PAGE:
Randy Moss is going to have a huge season. The people who know him best are convinced of it. They have never seen him so eager for training camp to start. They have never seen him so focused. They have never seen him work so hard during the offseason.
They compared it to his rookie season, when he was determined to make the 20 teams that passed on him in the draft pay for their oversight. His goal then was to “rip the league up.” His friends say he is using the same language this year.
That's music to Al Davis' ears.
“Right now he’s as happy as I’ve ever seen him in his life,” said his agent and perhaps closest friend, Charleston, W.V., based lawyer Dante DiTrapano. “He’s at a place I’ve never seen him before. There’s nothing negative going on with him.”
The Minnesota Vikings have been applauded for improving defensively during the offseason and perhaps they will be better without Moss this year. But the trade that sent linebacker Napoleon Harris, the No. 7 overall pick in the 2005 draft and another late-round pick to the Vikings for one of the game's most prolific playmakers to be a boon for the Raiders.
When Randy Moss has something to prove, there’s no stopping him.
The Raiders desperately need Moss to have a big year to help the team recover from the worst back-to-back seasons since Davis took over the franchise in 1963.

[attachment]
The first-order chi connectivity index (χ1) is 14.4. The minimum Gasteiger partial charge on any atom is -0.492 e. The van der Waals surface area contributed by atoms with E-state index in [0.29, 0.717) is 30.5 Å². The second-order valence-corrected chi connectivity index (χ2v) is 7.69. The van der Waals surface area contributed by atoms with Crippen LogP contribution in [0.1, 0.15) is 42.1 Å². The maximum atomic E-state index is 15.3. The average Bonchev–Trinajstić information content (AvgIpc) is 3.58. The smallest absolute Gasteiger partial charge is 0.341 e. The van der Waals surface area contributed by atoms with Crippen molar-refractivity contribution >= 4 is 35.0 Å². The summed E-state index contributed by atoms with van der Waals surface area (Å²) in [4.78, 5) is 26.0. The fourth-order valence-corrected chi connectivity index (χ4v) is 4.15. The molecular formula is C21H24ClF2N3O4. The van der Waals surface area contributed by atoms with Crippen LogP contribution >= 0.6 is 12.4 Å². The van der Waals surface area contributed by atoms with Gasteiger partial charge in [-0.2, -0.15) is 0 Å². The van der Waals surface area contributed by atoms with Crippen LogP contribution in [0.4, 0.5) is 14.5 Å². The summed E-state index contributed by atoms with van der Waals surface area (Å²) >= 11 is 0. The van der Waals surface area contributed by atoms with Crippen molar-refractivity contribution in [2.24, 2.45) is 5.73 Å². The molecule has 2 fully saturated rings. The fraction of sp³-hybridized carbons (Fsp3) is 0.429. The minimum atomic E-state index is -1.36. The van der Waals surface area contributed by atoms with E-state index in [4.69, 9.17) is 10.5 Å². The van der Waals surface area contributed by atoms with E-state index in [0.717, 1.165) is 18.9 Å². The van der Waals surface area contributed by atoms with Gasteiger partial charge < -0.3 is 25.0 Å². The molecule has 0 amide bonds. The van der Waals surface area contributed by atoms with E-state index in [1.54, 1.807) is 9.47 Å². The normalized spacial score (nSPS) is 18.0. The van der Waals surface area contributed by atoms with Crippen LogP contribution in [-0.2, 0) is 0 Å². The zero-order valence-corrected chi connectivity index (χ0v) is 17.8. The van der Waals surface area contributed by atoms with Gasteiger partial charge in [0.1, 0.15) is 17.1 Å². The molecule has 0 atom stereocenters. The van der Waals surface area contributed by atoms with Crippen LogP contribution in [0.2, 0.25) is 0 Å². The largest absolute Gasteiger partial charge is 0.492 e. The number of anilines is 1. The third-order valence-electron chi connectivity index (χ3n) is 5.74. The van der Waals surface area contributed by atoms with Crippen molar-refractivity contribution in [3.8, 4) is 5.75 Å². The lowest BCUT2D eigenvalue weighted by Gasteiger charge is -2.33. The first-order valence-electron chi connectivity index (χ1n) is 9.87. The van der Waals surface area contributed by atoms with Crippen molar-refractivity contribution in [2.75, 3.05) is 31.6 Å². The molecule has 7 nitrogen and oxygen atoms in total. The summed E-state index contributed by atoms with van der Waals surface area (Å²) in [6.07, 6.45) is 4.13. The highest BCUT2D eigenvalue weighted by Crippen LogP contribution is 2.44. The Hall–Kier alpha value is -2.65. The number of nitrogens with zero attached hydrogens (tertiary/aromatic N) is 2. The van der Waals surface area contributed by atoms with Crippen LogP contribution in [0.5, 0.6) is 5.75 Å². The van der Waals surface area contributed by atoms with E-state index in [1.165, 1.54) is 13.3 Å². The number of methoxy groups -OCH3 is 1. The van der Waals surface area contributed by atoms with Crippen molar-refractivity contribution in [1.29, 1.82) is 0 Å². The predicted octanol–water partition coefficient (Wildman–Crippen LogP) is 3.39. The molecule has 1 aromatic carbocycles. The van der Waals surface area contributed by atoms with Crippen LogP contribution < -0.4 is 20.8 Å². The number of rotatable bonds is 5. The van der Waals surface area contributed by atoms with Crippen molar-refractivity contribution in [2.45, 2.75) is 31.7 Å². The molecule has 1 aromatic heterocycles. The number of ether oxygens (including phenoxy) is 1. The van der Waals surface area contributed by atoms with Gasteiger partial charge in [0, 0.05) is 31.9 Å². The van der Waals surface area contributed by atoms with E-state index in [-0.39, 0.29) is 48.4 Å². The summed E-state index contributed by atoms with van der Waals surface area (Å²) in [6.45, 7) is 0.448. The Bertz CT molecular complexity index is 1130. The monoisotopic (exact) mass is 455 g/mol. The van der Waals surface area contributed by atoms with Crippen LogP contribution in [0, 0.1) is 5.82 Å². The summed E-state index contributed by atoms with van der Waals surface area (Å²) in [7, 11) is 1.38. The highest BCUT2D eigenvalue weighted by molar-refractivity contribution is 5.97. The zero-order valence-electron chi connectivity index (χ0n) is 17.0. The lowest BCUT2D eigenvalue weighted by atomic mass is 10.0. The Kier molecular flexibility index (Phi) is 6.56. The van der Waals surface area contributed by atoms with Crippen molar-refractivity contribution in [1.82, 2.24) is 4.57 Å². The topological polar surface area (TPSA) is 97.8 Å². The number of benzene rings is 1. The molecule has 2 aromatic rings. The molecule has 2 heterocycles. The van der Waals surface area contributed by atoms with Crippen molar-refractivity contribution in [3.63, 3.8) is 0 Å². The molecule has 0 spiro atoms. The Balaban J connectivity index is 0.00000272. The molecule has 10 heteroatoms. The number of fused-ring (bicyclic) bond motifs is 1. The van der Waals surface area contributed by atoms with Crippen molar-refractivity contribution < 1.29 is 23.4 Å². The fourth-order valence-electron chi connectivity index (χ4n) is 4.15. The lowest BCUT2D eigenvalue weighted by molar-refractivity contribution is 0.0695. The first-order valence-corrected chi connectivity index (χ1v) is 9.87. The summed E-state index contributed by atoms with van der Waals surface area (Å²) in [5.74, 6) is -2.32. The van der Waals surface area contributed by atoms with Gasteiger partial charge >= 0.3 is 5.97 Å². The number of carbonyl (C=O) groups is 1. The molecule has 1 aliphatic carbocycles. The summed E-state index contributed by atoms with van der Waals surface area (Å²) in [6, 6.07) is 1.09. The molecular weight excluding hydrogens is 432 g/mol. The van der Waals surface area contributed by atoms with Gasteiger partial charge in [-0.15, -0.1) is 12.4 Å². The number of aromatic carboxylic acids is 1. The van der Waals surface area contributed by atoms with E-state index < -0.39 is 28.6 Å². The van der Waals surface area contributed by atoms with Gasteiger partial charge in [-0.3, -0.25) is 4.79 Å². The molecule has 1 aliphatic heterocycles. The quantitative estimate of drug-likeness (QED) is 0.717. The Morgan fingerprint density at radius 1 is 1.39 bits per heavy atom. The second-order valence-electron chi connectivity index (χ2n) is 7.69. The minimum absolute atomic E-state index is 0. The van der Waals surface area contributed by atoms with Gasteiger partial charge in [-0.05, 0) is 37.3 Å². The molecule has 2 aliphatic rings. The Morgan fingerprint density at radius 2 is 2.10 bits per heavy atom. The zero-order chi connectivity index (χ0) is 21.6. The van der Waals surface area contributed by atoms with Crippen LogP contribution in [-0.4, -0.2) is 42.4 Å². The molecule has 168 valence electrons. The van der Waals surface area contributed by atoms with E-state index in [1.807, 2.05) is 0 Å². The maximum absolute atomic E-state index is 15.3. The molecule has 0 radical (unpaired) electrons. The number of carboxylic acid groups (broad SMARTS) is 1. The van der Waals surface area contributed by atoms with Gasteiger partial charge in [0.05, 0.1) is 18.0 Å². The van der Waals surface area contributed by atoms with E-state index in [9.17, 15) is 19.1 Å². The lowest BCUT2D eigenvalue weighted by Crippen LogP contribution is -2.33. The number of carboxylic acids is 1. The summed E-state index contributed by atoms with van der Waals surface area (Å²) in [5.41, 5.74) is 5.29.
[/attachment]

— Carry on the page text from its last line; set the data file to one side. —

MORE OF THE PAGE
The pieces seem to be in place — at least offensively. Moss is a perfect fit for the Raiders in many ways. Davis has a vertical mentality and Moss may be the greatest deep threat in history. Coach Norv Turner has had success coaching a down-the-field offense that can take advantage of Moss’ speed and athleticism. Quarterback Kerry Collins is streaky, as he proved once again last year, but he excels at throwing deep and he has spent a year in Turner’s system.
Jerry Porter and Ronald Curry should make a potent receiving tandem. The Raiders have made many questionable draft-day decisions in recent years but tackle Robert Gallery and center Jake Grove, taken in the first and second round of the 2004 draft, aren’t among them. Those two should anchor the offensive line for a decade.
Former New York Jets running back LaMont Jordan, signed as a free agent during the offseason, should be a huge upgrade at running back.
Talk to the people closest to Moss and they keep talking about how much more he was capable of in Minnesota, which is frightening considering he has more receiving yards than Jerry Rice had after his first seven seasons.
Then there are the intangibles. The Raiders love to talk about their mystique, even if it’s mostly a myth. But Moss fits the team’s image to a tee. He has been labeled such a problem child that the Vikings, tired of the drama that always seems to surround him, thought they had a better chance of winning without him.
“He’s going to be ready,” longtime friend Tim DiPiero said. “Physically and mentally he’s going to be ready to go. He’s pumped up.”
If Moss feels he has something to prove, that’s great news for the Raiders, because when he’s motivated there’s not stopping him.
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